Robert married Catherine, whose maiden name has been variously reported as Irving1 or Grant.2  Most sources agree that Catherine was born in Ontario of Scottish parents, rather than having herself been born in Scotland, as suggested by the death record of her daughter (my great-great-grandmother), Martha Agnes (née Dodds) Walsh.1  Robert and Catherine probably married circa 1839-1840, since their oldest daughter, Hannah Dodds, was born 20 January 1841. However, early records for Upper Canada/Canada West are very spotty, as many did not survive, and it’s not clear exactly where Robert and Catherine married, or even in what faith.

Robert Dodds reported his faith as Methodist in 1861, Church of England in 1871,  Methodist in 1881, and Church of England again in 1891 and 1901.  Catherine Dodds reported her faith as Methodist in 1861, Presbyterian in 1871, and she died in 1872.  Rather conveniently, the Methodist and most of the Presbyterian churches in Canada merged with some other Protestant faiths in 1925 to become the United Church of Canada, so their archive is an obvious place to check for the marriage record.  About 30% of the Presbyterian churches in Canada chose not to participate in this merger, and these non-concurring or continuing Presbyterian churches became the Presbyterian Church in Canada.  Again, their archive is another obvious place to check.  However, many congregations have retained their own records instead of sending them to the archives, so it’s important to know where the marriage took place.

This brings me to the second problem, determining where they married.  It’s common to use census records to track the movement of families and individuals, but unfortunately, the first time we see Robert and Catherine in the census is in 1861, when they are living in Grantham and are already the parents of seven children.  As mentioned previously, it’s likely that Robert and Catherine were married circa 1840, so the 1842 Census for Canada West would be an obvious place to search for the young family to see if they were already in Grantham at that point, or if they were elsewhere in the province.  Unfortunately, most of the returns for this census did not survive, including those for Lincoln, Elgin, and Glengarry Counties, which are the three counties associated with this family based on other records. The situation is not much better with the 1851 Census. As luck would have it, and despite the fact that many returns for the Lincoln District did survive, the returns for the Township of Grantham and the City of St. Catharines did not.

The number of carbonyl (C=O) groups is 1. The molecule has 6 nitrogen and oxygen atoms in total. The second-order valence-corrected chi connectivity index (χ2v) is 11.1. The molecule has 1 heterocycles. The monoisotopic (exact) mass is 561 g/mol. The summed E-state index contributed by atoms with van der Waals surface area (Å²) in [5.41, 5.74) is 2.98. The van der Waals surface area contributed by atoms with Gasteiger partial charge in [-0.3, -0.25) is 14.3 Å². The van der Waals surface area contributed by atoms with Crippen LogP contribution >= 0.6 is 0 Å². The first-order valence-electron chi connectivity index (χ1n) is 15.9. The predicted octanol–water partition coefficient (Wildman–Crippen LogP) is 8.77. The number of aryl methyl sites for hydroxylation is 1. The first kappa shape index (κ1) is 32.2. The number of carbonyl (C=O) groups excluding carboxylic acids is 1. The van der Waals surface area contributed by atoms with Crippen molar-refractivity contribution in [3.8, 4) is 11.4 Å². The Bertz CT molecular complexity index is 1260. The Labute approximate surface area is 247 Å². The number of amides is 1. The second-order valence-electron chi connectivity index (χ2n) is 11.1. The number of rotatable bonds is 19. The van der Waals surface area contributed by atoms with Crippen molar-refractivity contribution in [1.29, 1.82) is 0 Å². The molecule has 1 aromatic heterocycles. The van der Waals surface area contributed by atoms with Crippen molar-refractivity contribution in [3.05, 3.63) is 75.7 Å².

By 1871, the family had moved to Yarmouth Township in Elgin County, where Catherine died in 1872 and is buried in Union Cemetery.  Her grave transcription reads, “DODDS /  In Memory of /  Catharine /  wife of /  Robert DODDS /  died /  June 12, 1872 /  aged 54 yrs. 1 month & 22 days.  /  My children dear assemble here  /  A mother’s grave to see  /  Not long age I dwell with you  /  But soon you’l dwell with me.”  (I find that transcription especially compelling in a morbid sort of way.)  Catherine’s death certificate states that she was born in “Martin Town,” that she was Presbyterian, and that she died at the age of 53, which would suggest a birth year of 1819.  Her grave marker suggests a birth date of 20 April 1818.  “Martin Town” points clearly to Martintown, Glengarry County, Ontario, a place settled by immigrants from the Scottish Highlands, which is consistent with what we know of Catherine’s Scottish parentage.